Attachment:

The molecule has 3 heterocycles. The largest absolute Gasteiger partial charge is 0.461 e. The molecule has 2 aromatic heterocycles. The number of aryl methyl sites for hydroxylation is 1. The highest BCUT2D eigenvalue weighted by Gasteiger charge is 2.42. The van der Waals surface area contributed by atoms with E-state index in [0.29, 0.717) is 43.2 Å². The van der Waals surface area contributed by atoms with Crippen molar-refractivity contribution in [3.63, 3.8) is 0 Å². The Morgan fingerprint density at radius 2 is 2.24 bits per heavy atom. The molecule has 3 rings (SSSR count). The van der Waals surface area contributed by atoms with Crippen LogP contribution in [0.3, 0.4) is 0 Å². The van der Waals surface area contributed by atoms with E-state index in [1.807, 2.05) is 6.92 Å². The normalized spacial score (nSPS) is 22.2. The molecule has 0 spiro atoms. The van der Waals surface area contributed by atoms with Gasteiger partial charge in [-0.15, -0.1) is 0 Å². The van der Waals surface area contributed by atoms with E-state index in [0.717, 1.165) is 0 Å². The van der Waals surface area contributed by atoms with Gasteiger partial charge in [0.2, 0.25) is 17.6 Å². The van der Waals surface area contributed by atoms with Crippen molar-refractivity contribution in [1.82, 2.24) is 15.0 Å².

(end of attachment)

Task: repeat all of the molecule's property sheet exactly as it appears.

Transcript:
The molecule has 3 heterocycles. The largest absolute Gasteiger partial charge is 0.461 e. The molecule has 2 aromatic heterocycles. The number of aryl methyl sites for hydroxylation is 1. The highest BCUT2D eigenvalue weighted by Gasteiger charge is 2.42. The van der Waals surface area contributed by atoms with E-state index in [0.29, 0.717) is 43.2 Å². The van der Waals surface area contributed by atoms with Crippen molar-refractivity contribution in [3.63, 3.8) is 0 Å². The Morgan fingerprint density at radius 2 is 2.24 bits per heavy atom. The molecule has 3 rings (SSSR count). The van der Waals surface area contributed by atoms with Crippen LogP contribution in [0.3, 0.4) is 0 Å². The van der Waals surface area contributed by atoms with E-state index in [1.807, 2.05) is 6.92 Å². The normalized spacial score (nSPS) is 22.2. The molecule has 0 spiro atoms. The van der Waals surface area contributed by atoms with Gasteiger partial charge in [-0.15, -0.1) is 0 Å². The van der Waals surface area contributed by atoms with E-state index in [0.717, 1.165) is 0 Å². The van der Waals surface area contributed by atoms with Gasteiger partial charge in [0.2, 0.25) is 17.6 Å². The van der Waals surface area contributed by atoms with Crippen molar-refractivity contribution in [1.82, 2.24) is 15.0 Å².